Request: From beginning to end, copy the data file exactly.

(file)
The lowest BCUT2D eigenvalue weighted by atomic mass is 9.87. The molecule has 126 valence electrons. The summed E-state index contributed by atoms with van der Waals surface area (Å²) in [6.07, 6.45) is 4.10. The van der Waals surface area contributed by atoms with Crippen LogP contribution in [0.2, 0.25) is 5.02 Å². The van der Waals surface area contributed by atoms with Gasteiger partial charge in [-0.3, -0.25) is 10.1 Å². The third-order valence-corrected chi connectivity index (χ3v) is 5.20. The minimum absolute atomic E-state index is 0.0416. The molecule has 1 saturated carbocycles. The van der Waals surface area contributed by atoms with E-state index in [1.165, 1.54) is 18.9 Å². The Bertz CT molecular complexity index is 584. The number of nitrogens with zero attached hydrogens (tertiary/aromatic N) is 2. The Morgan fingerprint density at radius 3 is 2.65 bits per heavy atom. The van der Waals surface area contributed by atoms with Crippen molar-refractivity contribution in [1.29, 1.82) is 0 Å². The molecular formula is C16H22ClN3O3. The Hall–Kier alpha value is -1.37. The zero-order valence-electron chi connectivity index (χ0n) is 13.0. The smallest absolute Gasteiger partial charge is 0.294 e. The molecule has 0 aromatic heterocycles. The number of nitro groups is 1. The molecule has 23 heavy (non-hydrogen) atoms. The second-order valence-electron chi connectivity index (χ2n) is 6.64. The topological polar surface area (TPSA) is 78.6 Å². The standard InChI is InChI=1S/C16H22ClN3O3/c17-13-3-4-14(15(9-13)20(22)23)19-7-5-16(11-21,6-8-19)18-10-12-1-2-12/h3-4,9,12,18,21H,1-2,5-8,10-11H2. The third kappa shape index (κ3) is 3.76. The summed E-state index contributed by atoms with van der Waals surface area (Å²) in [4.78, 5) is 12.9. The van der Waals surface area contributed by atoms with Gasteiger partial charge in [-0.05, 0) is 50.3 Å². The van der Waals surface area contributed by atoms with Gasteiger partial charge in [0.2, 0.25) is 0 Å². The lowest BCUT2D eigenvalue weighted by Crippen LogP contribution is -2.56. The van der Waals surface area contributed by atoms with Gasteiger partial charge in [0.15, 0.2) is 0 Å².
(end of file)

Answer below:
The lowest BCUT2D eigenvalue weighted by atomic mass is 9.87. The molecule has 126 valence electrons. The summed E-state index contributed by atoms with van der Waals surface area (Å²) in [6.07, 6.45) is 4.10. The van der Waals surface area contributed by atoms with Crippen LogP contribution in [0.2, 0.25) is 5.02 Å². The van der Waals surface area contributed by atoms with Gasteiger partial charge in [-0.3, -0.25) is 10.1 Å². The third-order valence-corrected chi connectivity index (χ3v) is 5.20. The minimum absolute atomic E-state index is 0.0416. The molecule has 1 saturated carbocycles. The van der Waals surface area contributed by atoms with E-state index in [1.165, 1.54) is 18.9 Å². The Bertz CT molecular complexity index is 584. The number of nitrogens with zero attached hydrogens (tertiary/aromatic N) is 2. The Morgan fingerprint density at radius 3 is 2.65 bits per heavy atom. The van der Waals surface area contributed by atoms with Crippen molar-refractivity contribution in [1.29, 1.82) is 0 Å². The molecular formula is C16H22ClN3O3. The Hall–Kier alpha value is -1.37. The zero-order valence-electron chi connectivity index (χ0n) is 13.0. The smallest absolute Gasteiger partial charge is 0.294 e. The molecule has 0 aromatic heterocycles. The number of nitro groups is 1. The molecule has 23 heavy (non-hydrogen) atoms. The second-order valence-electron chi connectivity index (χ2n) is 6.64. The topological polar surface area (TPSA) is 78.6 Å². The standard InChI is InChI=1S/C16H22ClN3O3/c17-13-3-4-14(15(9-13)20(22)23)19-7-5-16(11-21,6-8-19)18-10-12-1-2-12/h3-4,9,12,18,21H,1-2,5-8,10-11H2. The third kappa shape index (κ3) is 3.76. The summed E-state index contributed by atoms with van der Waals surface area (Å²) in [4.78, 5) is 12.9. The van der Waals surface area contributed by atoms with Gasteiger partial charge in [-0.05, 0) is 50.3 Å². The van der Waals surface area contributed by atoms with Gasteiger partial charge in [0.2, 0.25) is 0 Å². The lowest BCUT2D eigenvalue weighted by Crippen LogP contribution is -2.56. The van der Waals surface area contributed by atoms with Gasteiger partial charge in [0.15, 0.2) is 0 Å².